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How do I find other work as a nurse after 14 years of working in a specialty?

Monday October 28, 2013
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Question:

Dear Donna,

I have been a RN for 16 years, with 14 of those years in critical care. I also have worked in catheterization lab and interventional radiology for the past 10 years. I injured my back at work, and I learned I may not be able to return to the bedside. I will complete my RN-BSN in May of 2014. I had planned to get a MSN/Ed for the future but reality has hit 20 years earlier than I planned. How do I find a job I can do after so many years of being specialized?

Frustrated

Dear Donna replies:

Dear Frustrated,

With your 16 years in nursing, your varied experience and an impending BSN, you are in a great position to do many things. The opportunities for you are virtually unlimited. Much will depend on what you enjoy doing, what you're good at and where your interests lie. Start by reading “How to find your forte” (www.Nurse.com/Cardillo/Forte).

When in a time of transition, it is important to begin going to live networking events such as career fairs and nursing conventions/conferences. See what's coming up (http://www.nurse.com/events/career-fairs) through the end of the year. The 2014 schedule of all of these Nurse.com-sponsored events will be available soon. Read “How to get the most out of attending a career fair” (www.Nurse.com/Cardillo/Career-fair).

You also should attend nursing association meetings such as a local chapter of the American Nurses Association (www.nursingworld.org), American Academy of Ambulatory Care Nursing (www.aaacn.org) (even as a guest if you are not a member) or any other specialty that interests you to find out which one best suits you. Networking is a great way to explore options and to find a job.

You also should call everyone you know (friends, family, neighbors and former co-workers) and let them know you are looking for something non-clinical. You don't have to get into the reasons. You can simply say it is time for a change of pace. The power of networking is that people know people who might be able to help you find a job. Nearly 95% of all available jobs are filled through networking. Ask your contacts to let you know if they hear of anything or know anyone who works in a non-clinical setting/position.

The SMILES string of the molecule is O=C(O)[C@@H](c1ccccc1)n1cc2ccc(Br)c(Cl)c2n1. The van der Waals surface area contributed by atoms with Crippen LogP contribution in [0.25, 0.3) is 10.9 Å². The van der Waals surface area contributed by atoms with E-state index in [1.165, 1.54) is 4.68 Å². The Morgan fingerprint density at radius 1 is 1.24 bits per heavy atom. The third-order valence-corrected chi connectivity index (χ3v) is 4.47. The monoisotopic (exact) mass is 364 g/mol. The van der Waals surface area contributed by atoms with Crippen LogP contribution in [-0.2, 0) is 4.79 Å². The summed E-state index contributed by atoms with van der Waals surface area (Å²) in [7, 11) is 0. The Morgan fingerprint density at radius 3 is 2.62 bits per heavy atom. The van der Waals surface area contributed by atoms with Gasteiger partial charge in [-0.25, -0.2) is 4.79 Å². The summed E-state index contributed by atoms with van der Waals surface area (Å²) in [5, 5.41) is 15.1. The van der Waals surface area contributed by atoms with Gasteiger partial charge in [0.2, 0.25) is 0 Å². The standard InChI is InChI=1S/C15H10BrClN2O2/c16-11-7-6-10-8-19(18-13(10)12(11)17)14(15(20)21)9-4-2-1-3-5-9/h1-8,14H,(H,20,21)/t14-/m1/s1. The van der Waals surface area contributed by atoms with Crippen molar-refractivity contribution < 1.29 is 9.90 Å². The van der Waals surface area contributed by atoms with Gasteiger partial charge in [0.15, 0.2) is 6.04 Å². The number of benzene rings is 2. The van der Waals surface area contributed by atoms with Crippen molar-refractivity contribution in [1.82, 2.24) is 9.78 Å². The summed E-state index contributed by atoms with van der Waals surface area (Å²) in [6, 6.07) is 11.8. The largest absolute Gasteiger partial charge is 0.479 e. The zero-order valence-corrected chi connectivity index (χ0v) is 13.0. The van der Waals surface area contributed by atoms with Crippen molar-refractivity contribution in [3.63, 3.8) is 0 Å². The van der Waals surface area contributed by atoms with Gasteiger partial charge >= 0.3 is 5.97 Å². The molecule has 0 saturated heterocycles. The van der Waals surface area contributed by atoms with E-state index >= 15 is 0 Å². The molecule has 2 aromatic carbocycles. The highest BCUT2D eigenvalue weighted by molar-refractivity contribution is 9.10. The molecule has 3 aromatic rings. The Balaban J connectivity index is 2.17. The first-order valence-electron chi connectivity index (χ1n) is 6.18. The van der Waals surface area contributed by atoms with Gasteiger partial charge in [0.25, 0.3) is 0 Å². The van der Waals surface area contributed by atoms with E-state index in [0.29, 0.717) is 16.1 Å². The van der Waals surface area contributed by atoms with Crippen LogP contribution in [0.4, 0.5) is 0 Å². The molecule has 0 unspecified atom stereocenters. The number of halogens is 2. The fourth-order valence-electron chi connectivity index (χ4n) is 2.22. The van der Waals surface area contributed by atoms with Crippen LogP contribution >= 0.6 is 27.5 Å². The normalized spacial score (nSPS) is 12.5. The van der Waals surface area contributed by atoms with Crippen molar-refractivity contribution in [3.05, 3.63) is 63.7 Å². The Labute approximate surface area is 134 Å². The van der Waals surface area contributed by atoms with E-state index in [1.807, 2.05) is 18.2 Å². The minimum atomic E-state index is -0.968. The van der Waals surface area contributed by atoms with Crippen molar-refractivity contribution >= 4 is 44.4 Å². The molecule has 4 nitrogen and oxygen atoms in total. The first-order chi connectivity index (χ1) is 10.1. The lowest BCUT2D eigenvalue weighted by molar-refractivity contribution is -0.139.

Try to attend one of my upcoming “Career Alternatives for Nurses” seminars (http://www.nurse.com/events/ce-seminars) to fully explore your options, identify transferable skills, learn to stay competitive in a changing job market and find out where the jobs will be in the next 10 years. You also may find useful the article “Picking up the pieces of your career.”
(www.Nurse.com/Cardillo/Pieces).

Transitioning is a process so be patient with yourself. You are better prepared than you realize. Start moving in a positive forward direction in the above ways (including following the advice in the above-referenced articles) and the right path eventually will reveal itself.

Best wishes,

Donna


Donna Cardillo, RN, MA, well-known career guru, is Nurse.com’s “Dear Donna” and author of “Your First Year as a Nurse: Making the Transition from Total Novice to Successful Professional” and “The ULTIMATE Career Guide for Nurses: Practical Advice for Thriving at Every Stage of Your Career.” Information about the books is available at www.Nurse.com/CE/7010 and www.Nurse.com/CE/7250, respectively. To ask Donna your question, go to www.Nurse.com/Asktheexperts/Deardonna. Find a “Dear Donna” seminar near you: Call 800-866-0919 or visit http://www. Nurse.com/Events.